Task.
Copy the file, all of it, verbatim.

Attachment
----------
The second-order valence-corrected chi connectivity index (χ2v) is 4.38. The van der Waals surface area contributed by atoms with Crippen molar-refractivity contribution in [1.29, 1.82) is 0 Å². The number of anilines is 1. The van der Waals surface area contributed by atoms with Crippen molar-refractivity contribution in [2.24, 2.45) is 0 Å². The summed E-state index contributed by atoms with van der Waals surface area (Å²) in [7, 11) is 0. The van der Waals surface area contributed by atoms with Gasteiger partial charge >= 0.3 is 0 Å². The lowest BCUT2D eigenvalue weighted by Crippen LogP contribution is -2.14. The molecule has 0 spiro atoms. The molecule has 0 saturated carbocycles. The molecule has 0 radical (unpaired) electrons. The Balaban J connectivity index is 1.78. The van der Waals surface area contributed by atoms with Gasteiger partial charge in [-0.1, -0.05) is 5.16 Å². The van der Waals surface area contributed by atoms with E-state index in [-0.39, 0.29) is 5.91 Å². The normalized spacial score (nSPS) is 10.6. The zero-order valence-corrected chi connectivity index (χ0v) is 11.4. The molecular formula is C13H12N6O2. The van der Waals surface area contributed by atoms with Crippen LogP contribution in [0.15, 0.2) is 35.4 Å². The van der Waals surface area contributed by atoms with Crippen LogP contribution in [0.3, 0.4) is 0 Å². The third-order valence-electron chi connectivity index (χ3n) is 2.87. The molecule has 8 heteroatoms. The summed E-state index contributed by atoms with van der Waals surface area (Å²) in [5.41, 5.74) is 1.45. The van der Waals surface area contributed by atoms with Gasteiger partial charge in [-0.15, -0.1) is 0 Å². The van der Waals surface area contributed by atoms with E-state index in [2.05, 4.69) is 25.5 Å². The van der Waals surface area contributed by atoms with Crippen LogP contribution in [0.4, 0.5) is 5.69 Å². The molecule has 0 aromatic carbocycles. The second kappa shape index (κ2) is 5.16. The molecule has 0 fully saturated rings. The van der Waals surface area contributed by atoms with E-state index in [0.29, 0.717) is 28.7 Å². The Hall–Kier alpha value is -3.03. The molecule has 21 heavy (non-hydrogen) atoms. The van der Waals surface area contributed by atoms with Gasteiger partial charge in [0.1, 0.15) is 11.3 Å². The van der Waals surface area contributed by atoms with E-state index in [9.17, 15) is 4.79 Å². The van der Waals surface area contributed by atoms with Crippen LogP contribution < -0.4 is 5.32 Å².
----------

The second-order valence-corrected chi connectivity index (χ2v) is 4.38. The van der Waals surface area contributed by atoms with Crippen molar-refractivity contribution in [1.29, 1.82) is 0 Å². The number of anilines is 1. The van der Waals surface area contributed by atoms with Crippen molar-refractivity contribution in [2.24, 2.45) is 0 Å². The summed E-state index contributed by atoms with van der Waals surface area (Å²) in [7, 11) is 0. The van der Waals surface area contributed by atoms with Gasteiger partial charge >= 0.3 is 0 Å². The lowest BCUT2D eigenvalue weighted by Crippen LogP contribution is -2.14. The molecule has 0 spiro atoms. The molecule has 0 saturated carbocycles. The molecule has 0 radical (unpaired) electrons. The Balaban J connectivity index is 1.78. The van der Waals surface area contributed by atoms with Gasteiger partial charge in [-0.1, -0.05) is 5.16 Å². The van der Waals surface area contributed by atoms with E-state index in [-0.39, 0.29) is 5.91 Å². The normalized spacial score (nSPS) is 10.6. The zero-order valence-corrected chi connectivity index (χ0v) is 11.4. The molecular formula is C13H12N6O2. The van der Waals surface area contributed by atoms with Crippen LogP contribution in [0.15, 0.2) is 35.4 Å². The van der Waals surface area contributed by atoms with Crippen LogP contribution in [0.3, 0.4) is 0 Å². The third-order valence-electron chi connectivity index (χ3n) is 2.87. The molecule has 8 heteroatoms. The summed E-state index contributed by atoms with van der Waals surface area (Å²) in [5.41, 5.74) is 1.45. The van der Waals surface area contributed by atoms with Gasteiger partial charge in [-0.15, -0.1) is 0 Å². The van der Waals surface area contributed by atoms with E-state index in [2.05, 4.69) is 25.5 Å². The van der Waals surface area contributed by atoms with Crippen LogP contribution in [0.4, 0.5) is 5.69 Å². The molecule has 0 aromatic carbocycles. The second kappa shape index (κ2) is 5.16. The molecule has 0 fully saturated rings. The van der Waals surface area contributed by atoms with E-state index in [0.29, 0.717) is 28.7 Å². The Hall–Kier alpha value is -3.03. The molecule has 21 heavy (non-hydrogen) atoms. The van der Waals surface area contributed by atoms with Gasteiger partial charge in [0.1, 0.15) is 11.3 Å². The van der Waals surface area contributed by atoms with E-state index in [9.17, 15) is 4.79 Å². The van der Waals surface area contributed by atoms with Crippen LogP contribution < -0.4 is 5.32 Å².